With a Father’s Heart: In Joseph's Workshop

In this year of Saint Joseph, here are some personal reflections on how Joseph and Jesus would have worked alongside each another, when Jesus was an adolescent.

Joseph opens the door to his workshop. The pleasant scent of fresh wood shavings welcomes him. A small vase with flowers is on the bench, beneath the window. Joseph smiles. Mary never fails to provide a loving touch.

The carpenter puts on one of the two leather aprons hanging by the door. Then, laying hold of a large wooden plank, he places it on the work bench. His expert eyes run over the two square meters of lumber. He has been working at this trade for many years, but he is still moved by the possibility of transforming a piece of wood into a door or a cradle. It is as though Yahweh deigned to let him share in his work of Creation.

With a bit of charcoal, he makes some marks on the board. After hesitating a moment, he rounds off the corners of the rectangle he has drawn. Susanna has a small son, so a table with sharp edges could be dangerous. Jesus himself when a young child had almost hit his forehead running near the work bench. But Joseph had managed to grab him before he hit one of the corners. Recalling this scene makes him smile: a carpenter, protecting the Son of God. Yahweh must have a sense of humor.

The workshop door opens and his Son enters, carrying a pile of wood. After greeting his father, Jesus leaves his load at the back of the room, not forgetting to set aside some firewood Mary had requested for the kitchen today.

Then Jesus takes the second apron and begins working. Joseph discreetly raises his eyes from his work. The Child is now almost so tall that he doesn’t need an extra knot to tie the apron around his neck. The carpenter sighs: how quickly these fifteen years have gone by! It seems only a short time ago when Jesus was taking his first steps, and now he was almost ready to replace him in the workshop.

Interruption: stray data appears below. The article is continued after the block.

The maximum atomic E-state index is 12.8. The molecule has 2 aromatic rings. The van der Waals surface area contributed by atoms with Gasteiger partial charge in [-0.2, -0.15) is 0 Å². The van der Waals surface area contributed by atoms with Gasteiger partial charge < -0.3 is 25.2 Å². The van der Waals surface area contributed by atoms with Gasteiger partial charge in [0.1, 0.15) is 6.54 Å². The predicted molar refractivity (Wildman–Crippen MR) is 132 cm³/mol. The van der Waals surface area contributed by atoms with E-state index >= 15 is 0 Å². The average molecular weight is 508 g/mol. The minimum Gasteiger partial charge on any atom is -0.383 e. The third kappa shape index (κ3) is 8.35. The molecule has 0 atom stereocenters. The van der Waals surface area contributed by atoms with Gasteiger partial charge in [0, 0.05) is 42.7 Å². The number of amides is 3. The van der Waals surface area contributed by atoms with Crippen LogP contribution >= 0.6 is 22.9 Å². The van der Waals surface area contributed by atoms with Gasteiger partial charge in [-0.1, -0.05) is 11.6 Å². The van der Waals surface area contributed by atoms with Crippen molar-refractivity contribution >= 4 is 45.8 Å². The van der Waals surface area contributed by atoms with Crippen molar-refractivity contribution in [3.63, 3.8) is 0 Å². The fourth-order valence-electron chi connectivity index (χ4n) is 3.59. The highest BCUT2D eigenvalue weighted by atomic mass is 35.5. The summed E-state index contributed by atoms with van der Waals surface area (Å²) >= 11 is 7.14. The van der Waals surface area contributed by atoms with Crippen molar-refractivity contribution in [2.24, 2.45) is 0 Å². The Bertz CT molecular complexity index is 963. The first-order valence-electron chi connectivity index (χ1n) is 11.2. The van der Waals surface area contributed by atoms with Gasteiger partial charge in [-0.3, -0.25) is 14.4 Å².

Jesus sits down at a small bench and begins to sand down pieces of wood. As he works, he wrinkles his brow, concentrating on his job. Joseph smiles to himself, recalling how Mary’s face often has the same expression when she is working.

The morning goes by quickly. A few hours after noon the door opens again. Joseph and Jesus both look up from their work and see Mary watching them with love in her eyes: “Dinner is ready.” Both quickly hang up their apron; after hours of hard work these words are very welcome. “There are many good reasons to honor Saint Joseph, and to learn from his life. He was a man of strong faith. He earned a living for his family – Jesus and Mary – with his own hard work” (The Forge 552).

In the afternoon, Joseph and Jesus return to the workshop. Even though it is still August, the workshop is chilly. Father and Son continue with their work, side by side. At one point Joseph says: “Better to do it this way; it’s easier.” The angels watching over them in the workshop are surely amazed at this mystery.

The shadows from the tools lengthen as the last rays of the sun enter through the open window. Joseph puts away the pieces he has been working on. In a few days, Susanna’s table will be ready. Jesus continues absorbed in his work. After hanging up his apron at the door, Joseph walks over to his Son. As he watches Jesus working he is overcome with emotion. Long-treasured memories pass through his mind: Mary’s joyful look when he told her about that first dream with the angel; the defenseless Child lying in the manger in Bethlehem: the first time Jesus called him abba, “father”; the arrival of the Magi; taking the Child for a walk along the Nile; the day they found Jesus in the Temple after searching for three days.

The carpenter, with expert eyes and hands hardened by years of work, smiles at the work of God made man. He smiles at his Son. The carpenter from Nazareth has spent years working with wood. He is an expert in the construction of doors and tables, and knows exactly how to cut and polish each piece. But in these last fifteen years he has learned from his spouse a much greater secret. He has learned to treasure everything that happens to his family in his heart, the tender heart of a father.